People don’t like being told what to do.
Designing products that help users to make the best choices without coming across as prescriptive, patronising, or compromising their sense of freedom is a challenge.
We wouldn’t be happy if Netflix switched itself off after a few hours and told us to go and have a conversation with someone to combat the negative effects of binge-watching.
Or if Domino’s didn’t let us order an extra cheesy (XL of course) unless we could prove we’d done sufficient exercise to offset it.
This is true for adults but even more so for kids and teens.
We’re not sure if you remember being a teen. For some of us it was so long ago (and so full of highs and lows) that it’s hard to revisit.
Most of us will probably agree, though, that it’s a tough time to live through. Those racing hormones, social pressures and general feelings of venturing into a new world that you’re not emotionally equipped for can all lead to a confusing experience.
Facing up to problems
So, we had an interesting challenge ahead of us when we started working on a product that aimed to help control problem behaviour between young people online.
The AI-powered engine could analyse conversations and identify actions like bullying or spot harmful language being used.
The tech was there but our job was to design an interface that would give the user the intervention they needed at the right time before actual damage could be done.
Affecting positive behaviour change
As with any UX design project that deals with spotting negative behaviour (and trying to affect behavioural change), it’s incredibly important to first understand why this behaviour is manifesting itself.
In this instance, the reasons were many. Young people are on a voyage of discovery trying to figure out their path through life. They are becoming people who control their own actions and thoughts.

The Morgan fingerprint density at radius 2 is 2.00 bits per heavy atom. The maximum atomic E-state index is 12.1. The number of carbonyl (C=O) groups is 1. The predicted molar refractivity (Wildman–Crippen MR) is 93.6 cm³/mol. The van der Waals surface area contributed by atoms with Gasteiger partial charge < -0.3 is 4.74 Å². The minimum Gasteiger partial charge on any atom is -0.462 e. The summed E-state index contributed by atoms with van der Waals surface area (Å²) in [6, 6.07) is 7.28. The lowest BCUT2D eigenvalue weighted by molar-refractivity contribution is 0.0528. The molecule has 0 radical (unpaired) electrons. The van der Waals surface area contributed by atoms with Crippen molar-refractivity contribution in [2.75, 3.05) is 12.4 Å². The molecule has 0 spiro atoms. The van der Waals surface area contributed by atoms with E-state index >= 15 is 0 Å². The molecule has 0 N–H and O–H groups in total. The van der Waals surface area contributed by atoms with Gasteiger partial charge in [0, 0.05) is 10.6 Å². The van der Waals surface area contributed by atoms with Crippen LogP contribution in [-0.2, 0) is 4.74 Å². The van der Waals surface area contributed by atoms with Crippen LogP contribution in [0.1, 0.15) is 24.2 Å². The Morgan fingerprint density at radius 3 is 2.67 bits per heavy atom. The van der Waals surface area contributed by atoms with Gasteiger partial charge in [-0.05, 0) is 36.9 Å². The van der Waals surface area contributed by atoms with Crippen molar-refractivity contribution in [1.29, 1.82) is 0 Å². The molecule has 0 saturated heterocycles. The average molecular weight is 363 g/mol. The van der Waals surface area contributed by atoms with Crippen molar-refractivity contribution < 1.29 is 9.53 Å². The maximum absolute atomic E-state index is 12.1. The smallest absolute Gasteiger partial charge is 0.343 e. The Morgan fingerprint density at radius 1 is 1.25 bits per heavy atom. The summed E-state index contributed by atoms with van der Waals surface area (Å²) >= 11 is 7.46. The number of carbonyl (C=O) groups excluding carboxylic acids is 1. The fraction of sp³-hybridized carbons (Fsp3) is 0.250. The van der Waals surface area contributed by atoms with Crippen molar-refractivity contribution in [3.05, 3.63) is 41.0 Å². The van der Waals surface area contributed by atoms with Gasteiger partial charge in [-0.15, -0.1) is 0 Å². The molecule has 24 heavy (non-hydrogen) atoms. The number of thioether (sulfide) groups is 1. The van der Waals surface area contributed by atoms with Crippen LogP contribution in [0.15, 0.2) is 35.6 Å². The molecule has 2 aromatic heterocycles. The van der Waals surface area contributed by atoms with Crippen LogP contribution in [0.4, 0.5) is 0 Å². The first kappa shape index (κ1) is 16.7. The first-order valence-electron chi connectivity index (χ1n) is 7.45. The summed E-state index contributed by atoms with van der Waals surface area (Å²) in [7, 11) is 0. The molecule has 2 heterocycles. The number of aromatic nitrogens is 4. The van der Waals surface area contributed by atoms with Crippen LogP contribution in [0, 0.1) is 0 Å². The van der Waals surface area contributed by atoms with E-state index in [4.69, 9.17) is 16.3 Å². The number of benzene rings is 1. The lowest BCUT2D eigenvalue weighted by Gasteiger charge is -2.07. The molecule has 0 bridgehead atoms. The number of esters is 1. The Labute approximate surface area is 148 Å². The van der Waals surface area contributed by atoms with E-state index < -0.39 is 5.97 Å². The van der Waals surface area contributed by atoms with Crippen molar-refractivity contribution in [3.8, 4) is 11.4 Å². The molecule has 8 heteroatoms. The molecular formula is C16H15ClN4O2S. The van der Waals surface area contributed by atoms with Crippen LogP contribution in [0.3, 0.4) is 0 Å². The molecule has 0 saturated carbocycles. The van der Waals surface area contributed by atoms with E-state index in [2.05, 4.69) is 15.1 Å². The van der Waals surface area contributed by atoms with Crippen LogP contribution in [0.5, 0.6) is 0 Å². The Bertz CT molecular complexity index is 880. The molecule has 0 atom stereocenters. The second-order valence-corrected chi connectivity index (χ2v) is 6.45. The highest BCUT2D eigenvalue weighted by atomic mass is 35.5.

That’s a lot to work out.
Often, problem behaviour is caused by not understanding the effect that their behaviour might have – especially when it’s just words on a screen and not ‘real life’.
Helping these young people understand what negative impact their actions might have is a key driver to educating them and understanding that actions do have consequences, some of which can be very harmful to others.
It was important to remember that these kids aren’t (usually) trying to be bad. They’re just working things out and need a little guidance.
Once we understood this we could start coming up with sensible solutions. Here are some principles we put in place.
Speak the right language
As with all tools of this type, tone was of huge importance in messaging.
Above all we knew that it needed to not be condescending. That’s what parents and teachers are for, after all. 😉
While we knew the tool was unlikely to be the child’s “mate”, it still needed to be casual in how it interacted with them so as to feel like a peer and not a voice of authority.
It also needed to be helpful, whilst coming from a position of knowledge that the kids didn’t have. Without this, it wouldn’t be taken seriously.
Appeal to all
As an added complexity it needed to appeal to a wide range of ages. At that time of life kids change month on month, let alone year on year.
What a 10 year old is into is very different to what a 16 year old likes, and there’s unlikely to be any crossover between them at all
We knew from that start that trying to be “cool” would be a no-go. We could design something slick and appealing but we’d almost always miss the mark if we tried to go with a particular trend or tap into a popular brand of any sort.
Explain, don’t punish
Punishing people makes them feel bad/angry/confused/ashamed. Helping them understand what negative affect their behaviour has is a better way to help them realise why what they’re doing isn’t right.
“You’re being rude” doesn’t explain the problem. “People might feel hurt if you speak to them like that” is a start to helping them understand the outcome.
We decided that the interface couldn’t take control and stop the child from doing what they were doing. An early idea was to freeze the entire app based on the seriousness of the behaviour, or after a certain number of warnings.
Ultimately the kids need to make their own decisions, led by them understanding their own behaviour and not having this imposed on them.
As with all UX design projects, a deep understanding of who you’re designing for is really important. Without this in place you’re likely to miss the nuance behind certain behaviours
When working with younger people, it was really important for us to forget about how we, as (mostly) rational adults, behave in these scenarios.
Concentrating on the unique and wide ranging pressures and emotions that the end use is being confronted with was our route to understanding.
Only then could we empathise.